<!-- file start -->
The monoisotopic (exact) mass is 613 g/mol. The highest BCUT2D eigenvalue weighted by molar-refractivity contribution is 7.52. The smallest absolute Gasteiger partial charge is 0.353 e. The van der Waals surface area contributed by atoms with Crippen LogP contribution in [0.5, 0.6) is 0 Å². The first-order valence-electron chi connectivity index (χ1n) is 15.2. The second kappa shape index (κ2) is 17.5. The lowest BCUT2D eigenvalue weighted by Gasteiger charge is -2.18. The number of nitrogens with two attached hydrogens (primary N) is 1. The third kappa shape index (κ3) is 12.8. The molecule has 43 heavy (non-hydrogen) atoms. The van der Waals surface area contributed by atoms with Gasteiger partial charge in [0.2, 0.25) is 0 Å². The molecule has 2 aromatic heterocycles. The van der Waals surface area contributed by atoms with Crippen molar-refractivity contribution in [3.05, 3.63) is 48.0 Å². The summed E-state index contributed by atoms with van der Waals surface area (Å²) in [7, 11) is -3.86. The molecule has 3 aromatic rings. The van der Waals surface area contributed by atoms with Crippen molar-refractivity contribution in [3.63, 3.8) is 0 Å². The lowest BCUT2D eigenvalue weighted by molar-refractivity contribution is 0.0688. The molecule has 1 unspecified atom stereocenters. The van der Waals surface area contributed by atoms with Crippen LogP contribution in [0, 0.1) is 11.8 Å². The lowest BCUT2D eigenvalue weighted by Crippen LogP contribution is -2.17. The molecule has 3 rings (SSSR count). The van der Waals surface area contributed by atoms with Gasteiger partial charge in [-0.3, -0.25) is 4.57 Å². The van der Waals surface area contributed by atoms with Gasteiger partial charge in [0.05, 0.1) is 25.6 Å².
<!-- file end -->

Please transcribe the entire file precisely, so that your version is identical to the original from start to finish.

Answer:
The monoisotopic (exact) mass is 613 g/mol. The highest BCUT2D eigenvalue weighted by molar-refractivity contribution is 7.52. The smallest absolute Gasteiger partial charge is 0.353 e. The van der Waals surface area contributed by atoms with Crippen LogP contribution in [0.5, 0.6) is 0 Å². The first-order valence-electron chi connectivity index (χ1n) is 15.2. The second kappa shape index (κ2) is 17.5. The lowest BCUT2D eigenvalue weighted by Gasteiger charge is -2.18. The number of nitrogens with two attached hydrogens (primary N) is 1. The third kappa shape index (κ3) is 12.8. The molecule has 43 heavy (non-hydrogen) atoms. The van der Waals surface area contributed by atoms with Gasteiger partial charge in [0.2, 0.25) is 0 Å². The molecule has 2 aromatic heterocycles. The van der Waals surface area contributed by atoms with Crippen molar-refractivity contribution in [3.05, 3.63) is 48.0 Å². The summed E-state index contributed by atoms with van der Waals surface area (Å²) in [7, 11) is -3.86. The molecule has 3 aromatic rings. The van der Waals surface area contributed by atoms with Crippen molar-refractivity contribution in [3.63, 3.8) is 0 Å². The lowest BCUT2D eigenvalue weighted by molar-refractivity contribution is 0.0688. The molecule has 1 unspecified atom stereocenters. The van der Waals surface area contributed by atoms with Crippen LogP contribution in [0, 0.1) is 11.8 Å². The lowest BCUT2D eigenvalue weighted by Crippen LogP contribution is -2.17. The molecule has 3 rings (SSSR count). The van der Waals surface area contributed by atoms with Gasteiger partial charge in [-0.3, -0.25) is 4.57 Å². The van der Waals surface area contributed by atoms with Gasteiger partial charge in [0.05, 0.1) is 25.6 Å².